-The Disciples: are a group of reformed young street toughs who seek to help ‘The Monk’ a former golden gloves instructor who now uses magic, street smarts and his old boxing skills to take back the streets from the gangs who would deal drugs and violence to become kings of squalor. By calling upon his allies they can provide additional muscle as well as other support for the now aged fighter in his quest to make the world a better place for all people.
-Top Secret Club: Unlike other versions of this power the character is an equal part of a reasonably sized group of diverse individuals. Each are worthy of being adventurers in their own right of a suitable power level to the campaign needs, this is also assumed to be outside of all of the Player Characters area of operation. Members of The Club may be called upon to assist the character in various adventures but never complete missions by themselves (they have their own missions and motivations) and the other club members expect the player character to repay the favors in a similar fashion to the characters who provided aid (giving the GM some opportunities to drag the character and possibly his fellows into adventures) This also may be a source for introducing new characters for other players to the group (or a rationale for the Pc’s possibly having some experiences of their own) and a source of other aids to the Gm’s storytelling needs. Another option is for the player to have a stable of characters from which then the player randomly determines which character the player plays during a session, but they all should have this power.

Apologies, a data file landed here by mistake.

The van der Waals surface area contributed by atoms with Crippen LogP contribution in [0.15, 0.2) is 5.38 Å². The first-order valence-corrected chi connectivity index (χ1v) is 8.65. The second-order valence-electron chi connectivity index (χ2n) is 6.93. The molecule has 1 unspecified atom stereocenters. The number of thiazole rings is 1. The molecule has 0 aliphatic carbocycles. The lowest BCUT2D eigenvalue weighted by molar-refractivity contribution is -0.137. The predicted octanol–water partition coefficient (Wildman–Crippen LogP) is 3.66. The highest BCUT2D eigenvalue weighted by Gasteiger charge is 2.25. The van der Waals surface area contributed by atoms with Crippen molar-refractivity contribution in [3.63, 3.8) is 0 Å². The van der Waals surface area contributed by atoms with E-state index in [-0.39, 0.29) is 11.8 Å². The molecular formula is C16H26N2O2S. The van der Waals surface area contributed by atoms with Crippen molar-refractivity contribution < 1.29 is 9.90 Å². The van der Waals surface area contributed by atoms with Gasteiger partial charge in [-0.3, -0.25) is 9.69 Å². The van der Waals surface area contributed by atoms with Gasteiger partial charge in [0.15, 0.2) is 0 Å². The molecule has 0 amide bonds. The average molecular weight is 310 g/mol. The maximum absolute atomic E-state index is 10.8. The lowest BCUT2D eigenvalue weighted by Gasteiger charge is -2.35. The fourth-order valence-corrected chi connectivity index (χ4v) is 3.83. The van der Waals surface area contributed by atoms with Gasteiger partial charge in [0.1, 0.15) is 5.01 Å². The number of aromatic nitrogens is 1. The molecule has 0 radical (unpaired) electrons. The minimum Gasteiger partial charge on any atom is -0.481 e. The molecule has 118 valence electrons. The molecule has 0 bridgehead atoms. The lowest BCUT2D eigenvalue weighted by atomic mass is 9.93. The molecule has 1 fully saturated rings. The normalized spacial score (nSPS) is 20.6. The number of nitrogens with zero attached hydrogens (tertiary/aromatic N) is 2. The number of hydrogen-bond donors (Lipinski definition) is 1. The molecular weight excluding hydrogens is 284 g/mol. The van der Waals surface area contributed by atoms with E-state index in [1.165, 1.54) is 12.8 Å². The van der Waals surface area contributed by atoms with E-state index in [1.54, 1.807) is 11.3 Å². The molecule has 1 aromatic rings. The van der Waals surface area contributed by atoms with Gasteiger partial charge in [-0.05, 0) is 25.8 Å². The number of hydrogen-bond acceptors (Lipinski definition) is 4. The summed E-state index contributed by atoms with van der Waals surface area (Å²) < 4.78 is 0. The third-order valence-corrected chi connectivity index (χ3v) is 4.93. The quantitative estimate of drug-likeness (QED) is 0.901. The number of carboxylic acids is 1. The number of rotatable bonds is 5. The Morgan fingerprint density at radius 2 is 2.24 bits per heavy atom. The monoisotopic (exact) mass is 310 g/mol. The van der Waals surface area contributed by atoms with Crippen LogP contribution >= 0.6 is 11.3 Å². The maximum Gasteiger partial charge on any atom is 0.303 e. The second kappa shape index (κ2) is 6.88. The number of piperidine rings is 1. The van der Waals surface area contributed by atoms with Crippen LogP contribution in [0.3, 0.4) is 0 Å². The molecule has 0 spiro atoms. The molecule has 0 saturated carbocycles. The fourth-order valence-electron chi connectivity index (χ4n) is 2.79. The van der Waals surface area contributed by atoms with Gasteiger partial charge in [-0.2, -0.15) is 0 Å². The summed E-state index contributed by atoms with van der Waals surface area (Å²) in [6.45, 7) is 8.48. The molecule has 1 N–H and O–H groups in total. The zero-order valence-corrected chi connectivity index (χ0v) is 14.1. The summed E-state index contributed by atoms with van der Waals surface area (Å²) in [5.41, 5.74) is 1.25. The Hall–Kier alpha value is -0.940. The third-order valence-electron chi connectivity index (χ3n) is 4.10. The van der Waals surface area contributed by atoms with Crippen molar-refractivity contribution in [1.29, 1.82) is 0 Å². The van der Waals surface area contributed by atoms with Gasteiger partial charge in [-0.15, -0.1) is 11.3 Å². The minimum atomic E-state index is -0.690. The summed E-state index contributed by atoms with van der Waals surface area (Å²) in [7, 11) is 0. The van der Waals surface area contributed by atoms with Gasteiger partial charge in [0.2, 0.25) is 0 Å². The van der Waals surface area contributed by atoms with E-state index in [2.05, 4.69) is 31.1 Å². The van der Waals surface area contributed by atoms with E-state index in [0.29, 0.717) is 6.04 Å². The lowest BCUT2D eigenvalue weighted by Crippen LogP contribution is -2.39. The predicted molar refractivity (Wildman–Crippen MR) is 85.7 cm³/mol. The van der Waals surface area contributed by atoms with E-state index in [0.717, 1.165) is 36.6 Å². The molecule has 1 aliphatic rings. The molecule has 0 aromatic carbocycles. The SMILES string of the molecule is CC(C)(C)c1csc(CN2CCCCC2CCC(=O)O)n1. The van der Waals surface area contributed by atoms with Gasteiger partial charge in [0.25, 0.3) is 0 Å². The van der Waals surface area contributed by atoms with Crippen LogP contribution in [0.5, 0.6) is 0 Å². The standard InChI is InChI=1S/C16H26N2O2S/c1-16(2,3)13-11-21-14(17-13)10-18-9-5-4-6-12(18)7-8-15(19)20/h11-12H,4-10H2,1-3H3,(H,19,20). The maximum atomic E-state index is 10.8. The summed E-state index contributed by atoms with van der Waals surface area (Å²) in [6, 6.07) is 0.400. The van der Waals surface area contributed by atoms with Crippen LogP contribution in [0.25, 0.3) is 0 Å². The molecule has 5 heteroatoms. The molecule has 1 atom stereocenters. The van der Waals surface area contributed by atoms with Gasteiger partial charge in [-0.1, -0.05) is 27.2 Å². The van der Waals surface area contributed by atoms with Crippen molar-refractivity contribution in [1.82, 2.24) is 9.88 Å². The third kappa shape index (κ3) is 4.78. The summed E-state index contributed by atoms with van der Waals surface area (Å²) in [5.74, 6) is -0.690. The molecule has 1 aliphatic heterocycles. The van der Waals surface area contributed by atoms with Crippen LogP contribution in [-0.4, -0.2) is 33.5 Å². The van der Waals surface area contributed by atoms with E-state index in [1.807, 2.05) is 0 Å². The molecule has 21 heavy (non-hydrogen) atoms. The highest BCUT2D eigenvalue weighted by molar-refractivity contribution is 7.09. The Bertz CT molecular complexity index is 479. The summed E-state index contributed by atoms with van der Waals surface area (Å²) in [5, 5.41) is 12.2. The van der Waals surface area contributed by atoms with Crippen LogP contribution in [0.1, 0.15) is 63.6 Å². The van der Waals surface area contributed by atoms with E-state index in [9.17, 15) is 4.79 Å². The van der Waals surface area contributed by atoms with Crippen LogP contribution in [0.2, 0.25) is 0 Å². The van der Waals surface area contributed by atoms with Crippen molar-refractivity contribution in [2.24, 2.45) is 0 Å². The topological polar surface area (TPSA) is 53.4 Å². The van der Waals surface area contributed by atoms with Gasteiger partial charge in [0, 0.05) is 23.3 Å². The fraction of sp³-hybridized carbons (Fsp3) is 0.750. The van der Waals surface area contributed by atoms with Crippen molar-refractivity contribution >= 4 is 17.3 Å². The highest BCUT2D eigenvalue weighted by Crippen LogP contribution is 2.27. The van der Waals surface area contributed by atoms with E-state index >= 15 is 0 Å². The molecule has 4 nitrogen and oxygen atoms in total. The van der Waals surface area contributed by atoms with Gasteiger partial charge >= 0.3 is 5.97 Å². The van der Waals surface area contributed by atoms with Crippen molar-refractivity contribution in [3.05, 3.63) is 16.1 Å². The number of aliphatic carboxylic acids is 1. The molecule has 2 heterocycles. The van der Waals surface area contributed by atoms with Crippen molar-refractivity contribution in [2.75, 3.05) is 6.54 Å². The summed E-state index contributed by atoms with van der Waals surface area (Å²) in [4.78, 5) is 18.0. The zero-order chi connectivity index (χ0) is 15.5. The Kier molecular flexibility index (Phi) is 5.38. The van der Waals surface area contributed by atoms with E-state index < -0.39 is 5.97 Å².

These particular pieces of art covers part of the 4,000+ range of Monkies I was doing for quite a while for a fictional character who supposedly has 10,000 monkies….